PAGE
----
Saturday, February 28, 2009

An Anniversary of Church-State Separation

Bob feels that the Framers of the Constitution wanted a "blending" of church and state, not a separation. However, on this day in 1811, James Madison set an important precedent on church/state relations.

Congress tried to give some land away to a Baptist Church. The then-President, James Madison, author of the First Amendment, knew this land-grant was in violation of the Establishment Clause. Madison vetoed the bill and stated:
Because the bill in reserving a certain parcel of land of the United States for the use of said Baptist Church comprises a principle and precedent for the appropriation of funds of the United States for the use and support of religious societies, contrary to the article of the Constitution which declares that "Congress shall make no law respecting a religious establishment."
So much for Bob's "blending" claims!

Three cheers for Madison and his convictions in keeping taxpayer dollars from supporting religions that one may not agree with.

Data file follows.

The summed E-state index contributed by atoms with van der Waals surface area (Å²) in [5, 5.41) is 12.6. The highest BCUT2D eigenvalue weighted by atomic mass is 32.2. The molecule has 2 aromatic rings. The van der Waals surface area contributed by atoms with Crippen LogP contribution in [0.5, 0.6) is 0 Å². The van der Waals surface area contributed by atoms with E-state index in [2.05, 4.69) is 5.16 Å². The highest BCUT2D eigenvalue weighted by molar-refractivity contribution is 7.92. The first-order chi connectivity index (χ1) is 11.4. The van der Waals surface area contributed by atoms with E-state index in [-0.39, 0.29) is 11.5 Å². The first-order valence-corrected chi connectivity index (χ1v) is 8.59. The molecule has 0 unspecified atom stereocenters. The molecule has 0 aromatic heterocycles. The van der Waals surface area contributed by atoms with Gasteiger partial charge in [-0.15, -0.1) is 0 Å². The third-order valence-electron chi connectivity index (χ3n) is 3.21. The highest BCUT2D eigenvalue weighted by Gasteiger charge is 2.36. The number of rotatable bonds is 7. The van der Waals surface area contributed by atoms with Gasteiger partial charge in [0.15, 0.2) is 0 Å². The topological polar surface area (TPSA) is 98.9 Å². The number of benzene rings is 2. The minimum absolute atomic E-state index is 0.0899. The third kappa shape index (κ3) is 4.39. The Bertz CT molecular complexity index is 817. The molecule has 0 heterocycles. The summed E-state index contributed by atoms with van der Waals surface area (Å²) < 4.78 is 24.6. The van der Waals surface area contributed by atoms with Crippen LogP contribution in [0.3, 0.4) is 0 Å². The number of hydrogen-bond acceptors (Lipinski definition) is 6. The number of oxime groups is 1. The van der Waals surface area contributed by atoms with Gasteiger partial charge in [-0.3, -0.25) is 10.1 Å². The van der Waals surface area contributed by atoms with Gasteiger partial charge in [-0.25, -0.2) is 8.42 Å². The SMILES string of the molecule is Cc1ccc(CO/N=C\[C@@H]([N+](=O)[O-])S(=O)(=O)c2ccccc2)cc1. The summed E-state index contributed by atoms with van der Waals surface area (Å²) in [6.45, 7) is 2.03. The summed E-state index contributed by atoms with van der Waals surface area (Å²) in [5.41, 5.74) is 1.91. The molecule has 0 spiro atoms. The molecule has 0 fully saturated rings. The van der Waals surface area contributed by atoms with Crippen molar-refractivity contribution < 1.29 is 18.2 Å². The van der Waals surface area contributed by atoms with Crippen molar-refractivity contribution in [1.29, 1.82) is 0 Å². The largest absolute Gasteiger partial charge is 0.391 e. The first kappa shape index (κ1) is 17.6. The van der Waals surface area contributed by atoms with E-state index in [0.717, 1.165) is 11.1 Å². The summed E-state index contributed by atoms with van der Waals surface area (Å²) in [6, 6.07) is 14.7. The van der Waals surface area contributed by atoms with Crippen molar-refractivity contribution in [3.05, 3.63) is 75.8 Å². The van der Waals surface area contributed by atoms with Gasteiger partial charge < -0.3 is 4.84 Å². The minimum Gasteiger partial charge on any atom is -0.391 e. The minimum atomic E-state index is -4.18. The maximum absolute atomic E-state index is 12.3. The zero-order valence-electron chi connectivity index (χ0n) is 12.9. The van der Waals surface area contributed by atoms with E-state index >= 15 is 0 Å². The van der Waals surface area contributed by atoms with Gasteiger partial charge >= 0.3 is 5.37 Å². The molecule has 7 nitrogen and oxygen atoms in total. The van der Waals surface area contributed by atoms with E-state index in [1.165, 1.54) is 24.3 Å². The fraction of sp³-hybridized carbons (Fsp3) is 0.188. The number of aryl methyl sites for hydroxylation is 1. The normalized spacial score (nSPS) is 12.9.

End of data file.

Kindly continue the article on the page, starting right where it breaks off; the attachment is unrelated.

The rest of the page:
1 comment:

Lumberjack said...

Of couse Bob likes to talk about the alleged actions of the FF's to supporting his "blending" idea because if the focus is on what the FF's put on paper, he's dead.

His most frequent lie is to say Fisher Ames was the author of the first amendment. He knows better. Of couse he wants to distract attention from Madison because of the correctness of what you posted.

The FF's knew perfectly well what they wrote will trump any subsequent actions they took that may make a contrary impression.

One argument is that the FA is to bar the governement from promoting one sect over another, meaning to promote religion in general is fine. Such folks are called "non-preferentialists" and Professor Phillip Hamburger notwithstanding, their arguemt has been put to rest given the history of the development of the first amendment and a close look at Madison's views.